The concentration of carbon dioxide (CO2) in the atmosphere is higher than in the past 20,000 years or maybe even in the past 20 million years, and it continues to rise. Human activities have caused an increase in atmospheric concentrations of greenhouse gases, since the pre-industrial era by 30% for CO2 by 50% for CH4 and by 17% for N2O (IPCC TAR 2001). The primary causes are fossil fuel combustion and land use change (deforestation). Yet, our understanding of the interactions between land use change and climate are still uncertain; it can be both a source as well as a sink for greenhouse gases. Alternatives for fossil fuel combustion, such as bio-energy and offshore wind energy, have distinctively larger spatial claims compared to conventional energy resources. CcSP research aims to contribute to land use and water management in The Netherlands that is emission-low and contributes to our energy supply via multifunctional land use.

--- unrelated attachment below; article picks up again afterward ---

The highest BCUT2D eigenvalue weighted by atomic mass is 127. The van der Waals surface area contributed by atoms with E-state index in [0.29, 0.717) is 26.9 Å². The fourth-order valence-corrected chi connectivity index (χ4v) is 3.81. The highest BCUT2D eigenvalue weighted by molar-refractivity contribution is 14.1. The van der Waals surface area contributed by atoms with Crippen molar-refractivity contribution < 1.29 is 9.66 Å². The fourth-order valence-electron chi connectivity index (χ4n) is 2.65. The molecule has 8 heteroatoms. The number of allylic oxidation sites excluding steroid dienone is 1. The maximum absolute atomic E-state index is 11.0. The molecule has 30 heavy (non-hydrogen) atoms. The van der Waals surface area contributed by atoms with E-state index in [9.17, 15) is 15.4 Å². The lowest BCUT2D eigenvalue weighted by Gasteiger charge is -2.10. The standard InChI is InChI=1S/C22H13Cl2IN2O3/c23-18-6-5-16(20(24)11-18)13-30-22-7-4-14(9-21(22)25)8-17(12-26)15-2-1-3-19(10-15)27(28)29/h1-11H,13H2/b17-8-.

|Meeting the scientific challenge of establishing a full greenhouse gas budget of the Netherlands with acceptable accuracy also has long-term political relevance (post-Kyoto). In the hard-fought Kyoto protocol and its successors, parties agreed to reduce emissions for the first commitment period (around 2010) by a relatively modest percentage relative to 1990 emissions. For future commitments periods after 2012, much more demanding greenhouse gases (GHG) emission reductions (~20 -50%) are foreseen, requiring much more significant transitions in energy, industrial and land use related sectors. Many options will have spatial implications.|
Read article: Full carbon accounting: mission impossible?
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